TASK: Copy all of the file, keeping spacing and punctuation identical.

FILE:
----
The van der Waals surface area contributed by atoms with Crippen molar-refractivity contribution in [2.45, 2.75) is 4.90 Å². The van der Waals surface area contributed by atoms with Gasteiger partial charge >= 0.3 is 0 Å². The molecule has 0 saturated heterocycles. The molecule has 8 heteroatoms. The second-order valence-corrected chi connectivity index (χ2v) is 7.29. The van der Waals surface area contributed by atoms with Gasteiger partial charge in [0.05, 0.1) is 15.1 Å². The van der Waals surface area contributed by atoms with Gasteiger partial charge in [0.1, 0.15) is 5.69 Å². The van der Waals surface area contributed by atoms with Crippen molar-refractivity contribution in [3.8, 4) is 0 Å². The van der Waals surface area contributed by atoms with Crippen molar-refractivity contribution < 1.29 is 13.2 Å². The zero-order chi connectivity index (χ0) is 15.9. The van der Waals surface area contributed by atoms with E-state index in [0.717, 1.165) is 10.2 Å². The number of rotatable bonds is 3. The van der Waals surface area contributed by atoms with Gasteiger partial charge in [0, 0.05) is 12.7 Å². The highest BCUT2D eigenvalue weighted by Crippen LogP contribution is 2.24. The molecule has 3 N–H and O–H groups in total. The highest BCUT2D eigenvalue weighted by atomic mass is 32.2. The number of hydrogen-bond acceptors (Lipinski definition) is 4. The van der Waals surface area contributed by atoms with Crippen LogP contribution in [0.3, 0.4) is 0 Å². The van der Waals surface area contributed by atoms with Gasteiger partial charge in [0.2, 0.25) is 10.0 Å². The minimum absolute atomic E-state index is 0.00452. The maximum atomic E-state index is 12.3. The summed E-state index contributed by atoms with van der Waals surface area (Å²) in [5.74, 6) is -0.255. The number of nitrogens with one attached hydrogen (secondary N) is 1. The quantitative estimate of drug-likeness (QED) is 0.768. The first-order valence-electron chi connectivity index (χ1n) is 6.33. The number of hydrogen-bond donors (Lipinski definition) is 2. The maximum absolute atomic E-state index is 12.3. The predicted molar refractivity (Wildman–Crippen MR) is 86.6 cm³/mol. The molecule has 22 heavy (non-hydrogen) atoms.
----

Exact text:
The van der Waals surface area contributed by atoms with Crippen molar-refractivity contribution in [2.45, 2.75) is 4.90 Å². The van der Waals surface area contributed by atoms with Gasteiger partial charge >= 0.3 is 0 Å². The molecule has 0 saturated heterocycles. The molecule has 8 heteroatoms. The second-order valence-corrected chi connectivity index (χ2v) is 7.29. The van der Waals surface area contributed by atoms with Gasteiger partial charge in [0.05, 0.1) is 15.1 Å². The van der Waals surface area contributed by atoms with Gasteiger partial charge in [0.1, 0.15) is 5.69 Å². The van der Waals surface area contributed by atoms with Crippen molar-refractivity contribution in [3.8, 4) is 0 Å². The van der Waals surface area contributed by atoms with Crippen molar-refractivity contribution < 1.29 is 13.2 Å². The zero-order chi connectivity index (χ0) is 15.9. The van der Waals surface area contributed by atoms with E-state index in [0.717, 1.165) is 10.2 Å². The number of rotatable bonds is 3. The van der Waals surface area contributed by atoms with Gasteiger partial charge in [0, 0.05) is 12.7 Å². The highest BCUT2D eigenvalue weighted by Crippen LogP contribution is 2.24. The molecule has 3 N–H and O–H groups in total. The highest BCUT2D eigenvalue weighted by atomic mass is 32.2. The number of hydrogen-bond acceptors (Lipinski definition) is 4. The van der Waals surface area contributed by atoms with Crippen LogP contribution in [0.3, 0.4) is 0 Å². The van der Waals surface area contributed by atoms with Gasteiger partial charge in [0.2, 0.25) is 10.0 Å². The minimum absolute atomic E-state index is 0.00452. The maximum atomic E-state index is 12.3. The summed E-state index contributed by atoms with van der Waals surface area (Å²) in [5.74, 6) is -0.255. The number of nitrogens with one attached hydrogen (secondary N) is 1. The quantitative estimate of drug-likeness (QED) is 0.768. The first-order valence-electron chi connectivity index (χ1n) is 6.33. The number of hydrogen-bond donors (Lipinski definition) is 2. The maximum absolute atomic E-state index is 12.3. The predicted molar refractivity (Wildman–Crippen MR) is 86.6 cm³/mol. The molecule has 22 heavy (non-hydrogen) atoms.